One of Lenin’s great discoveries in his analysis of imperialism was that, the territories in which the contradictions of the imperialist system accumulate are as a rule determined, rather than being determinant within the given hegemonic structure. Yet, among other consequences, the periods of crisis express an increase in the potential of such territories to become determinant, to have a certain impact on the course of history.

If we approach the Great Depression as an internal moment within a longer period of recurrent crises starting from 1870, we will then recognize the impacts of a previously determined territory becoming a determinant as marked by the glorious October Revolution. Considering from the long-term point of view, which extends between 1870 and 1929, we can say that the collapse of the colonial logic of British imperialism had been determined, in the final analysis, by the disengagement of Russia from the imperialist system. Hence, we may conceptualize 1929 as an historical reference point in view of the disengagement of Russia and its accelerating influence on the rise of many territories in the East from a determined to a determinant position. As the October Revolution reshaped the East radically different than the one in the imagination of imperialism, the Great Depression marked the ultimate collapse of British colonial imperialism.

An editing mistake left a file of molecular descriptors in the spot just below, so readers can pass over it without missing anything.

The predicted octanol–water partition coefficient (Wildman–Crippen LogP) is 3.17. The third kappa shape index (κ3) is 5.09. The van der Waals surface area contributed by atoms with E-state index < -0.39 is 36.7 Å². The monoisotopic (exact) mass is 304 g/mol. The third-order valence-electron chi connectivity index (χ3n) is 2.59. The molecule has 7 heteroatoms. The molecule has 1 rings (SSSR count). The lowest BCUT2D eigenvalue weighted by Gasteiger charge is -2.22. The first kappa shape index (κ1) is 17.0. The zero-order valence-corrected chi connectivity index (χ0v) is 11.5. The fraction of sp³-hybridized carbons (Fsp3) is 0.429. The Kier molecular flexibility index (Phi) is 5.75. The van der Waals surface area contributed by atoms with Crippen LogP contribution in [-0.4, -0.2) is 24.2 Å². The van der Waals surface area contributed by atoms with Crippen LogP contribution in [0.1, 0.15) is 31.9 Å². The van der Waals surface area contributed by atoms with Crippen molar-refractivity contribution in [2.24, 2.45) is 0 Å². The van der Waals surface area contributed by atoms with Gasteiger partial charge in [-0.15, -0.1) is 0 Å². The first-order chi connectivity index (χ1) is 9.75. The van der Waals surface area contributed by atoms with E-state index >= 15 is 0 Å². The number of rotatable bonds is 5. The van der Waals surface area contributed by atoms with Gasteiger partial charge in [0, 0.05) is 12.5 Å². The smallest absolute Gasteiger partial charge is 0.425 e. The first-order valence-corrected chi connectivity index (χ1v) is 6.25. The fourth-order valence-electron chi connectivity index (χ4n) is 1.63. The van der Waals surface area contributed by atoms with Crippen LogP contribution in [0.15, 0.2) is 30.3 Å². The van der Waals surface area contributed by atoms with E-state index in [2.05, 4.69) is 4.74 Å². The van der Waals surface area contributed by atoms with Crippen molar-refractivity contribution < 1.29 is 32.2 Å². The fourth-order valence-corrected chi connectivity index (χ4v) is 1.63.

As the costs of sustaining the colonial logic exceeded the economic surplus extracted from the colonies and the semi-colonies, the British hegemony unraveled. What became more essential to imperialism in early 20th century was to secure the flow of debt repayments to financial capital, rather than ensuring the subordinate nations to supply raw materials and agricultural products to the imperialist countries. However, this only increased the indebtedness of subordinate countries as it rendered the colonial resource transfer mechanism unsustainable, because the pressure put on the small and medium peasantry and the satellite industries of these countries took them to the cleaners. In a book on the global impacts of the Great Depression, a German scholar points to this unraveling as follows: